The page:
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Dr Roger Charles William Berkeley, 1937-2010

Dr Roger Berkeley

Dr Roger Berkeley

22 November 2010

Dr Roger Berkeley, Senior Lecturer in Bacteriology and former Warden of Badock Hall, died on 18 September. Dr Gilbert Howe and Professor Niall Logan offer an appreciation of his life and work.

Roger Berkeley came to the then Department of Bacteriology under the leadership of Professor Kenneth Cooper in 1964. He had previously been a PhD student at Nottingham where he studied under Myfanwy Turner, completing his thesis on the bacterial decomposition of chitin.

Roger quickly became an active member of the team teaching students for the BSc degree: on the arrival of Professor (later Sir Mark) Richmond he made an important contribution to the teaching of molecular microbiology, an area in which the Department soon became internationally recognized. At the same time he began to develop a programme of research on the genus Bacillus, the group of spore-forming bacteria that includes the organism that causes anthrax. His research covered a wide area including transport across cell membranes, attachment of bacteria to surfaces, and the identification and classification of Bacillus species. This last interest dominated his later work and culminated in his co-authoring the Bacillus chapters of the 1986 and 1994 editions of the universally respected Bergey's Manual.

He served the Society for General Microbiology as its Cell Surfaces and Membranes Group Convener 1975-79 and Meetings Secretary 1980-85, and in the 1980s he was Chairman of the Bacillus Subcommittee of the International Committee on the Systematics of Bacteria.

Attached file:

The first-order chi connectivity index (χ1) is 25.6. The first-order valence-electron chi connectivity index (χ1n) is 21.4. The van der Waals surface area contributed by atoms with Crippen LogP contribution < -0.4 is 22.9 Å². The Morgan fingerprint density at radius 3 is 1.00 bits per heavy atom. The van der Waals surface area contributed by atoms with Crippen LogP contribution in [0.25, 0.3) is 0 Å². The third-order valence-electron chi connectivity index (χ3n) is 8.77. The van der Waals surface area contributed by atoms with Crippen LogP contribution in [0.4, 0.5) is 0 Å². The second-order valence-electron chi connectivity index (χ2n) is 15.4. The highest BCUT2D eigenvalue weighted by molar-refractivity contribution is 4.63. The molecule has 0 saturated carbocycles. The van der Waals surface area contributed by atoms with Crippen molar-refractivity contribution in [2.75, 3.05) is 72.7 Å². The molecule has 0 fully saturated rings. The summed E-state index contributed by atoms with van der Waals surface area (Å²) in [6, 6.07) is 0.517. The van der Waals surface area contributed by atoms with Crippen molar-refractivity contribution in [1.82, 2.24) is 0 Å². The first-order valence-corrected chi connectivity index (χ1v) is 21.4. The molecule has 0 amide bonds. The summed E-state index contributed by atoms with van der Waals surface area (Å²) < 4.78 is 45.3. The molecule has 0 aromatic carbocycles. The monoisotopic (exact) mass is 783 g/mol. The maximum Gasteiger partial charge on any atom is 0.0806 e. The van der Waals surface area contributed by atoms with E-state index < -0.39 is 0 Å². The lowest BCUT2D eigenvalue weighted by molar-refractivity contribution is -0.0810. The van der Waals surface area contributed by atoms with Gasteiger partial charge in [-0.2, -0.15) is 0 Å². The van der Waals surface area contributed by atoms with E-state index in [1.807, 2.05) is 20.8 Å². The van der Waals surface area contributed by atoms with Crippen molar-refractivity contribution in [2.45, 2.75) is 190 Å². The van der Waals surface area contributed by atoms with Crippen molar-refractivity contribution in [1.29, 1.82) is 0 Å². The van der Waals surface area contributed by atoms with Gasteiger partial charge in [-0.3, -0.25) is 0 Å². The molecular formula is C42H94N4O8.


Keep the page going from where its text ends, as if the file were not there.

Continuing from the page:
Roger also served the University in other ways. He became the Faculty of Science Tutor, giving special guidance to students in the Ordinary Degree curriculum, and in 1984 he was appointed Warden of Badock Hall. This position was of great importance to him: he brought his skills to the benefit of a wide group of students and achieved high standards pastorally and domestically. He retired finally in 2002.

Outside the academic world Roger was well known as a discriminating and generous bon viveur, and in later years he and his wife Stella were strong supporters of the MacInnes Club. He was a lover of jazz, and from childhood his great passion was to go to sea in all kinds of boats. After National Service in the Royal Navy he raced and cruised for many years under sail and latterly spent the summer months exploring the Baltic in his 11-metre motor cruiser. The three logs of these cruises that he and Stella wrote were awarded major prizes by the Cruising Association.  

All his former colleagues send their deep sympathy to Stella, their children Charles and Louise, and his granddaughter Kate.


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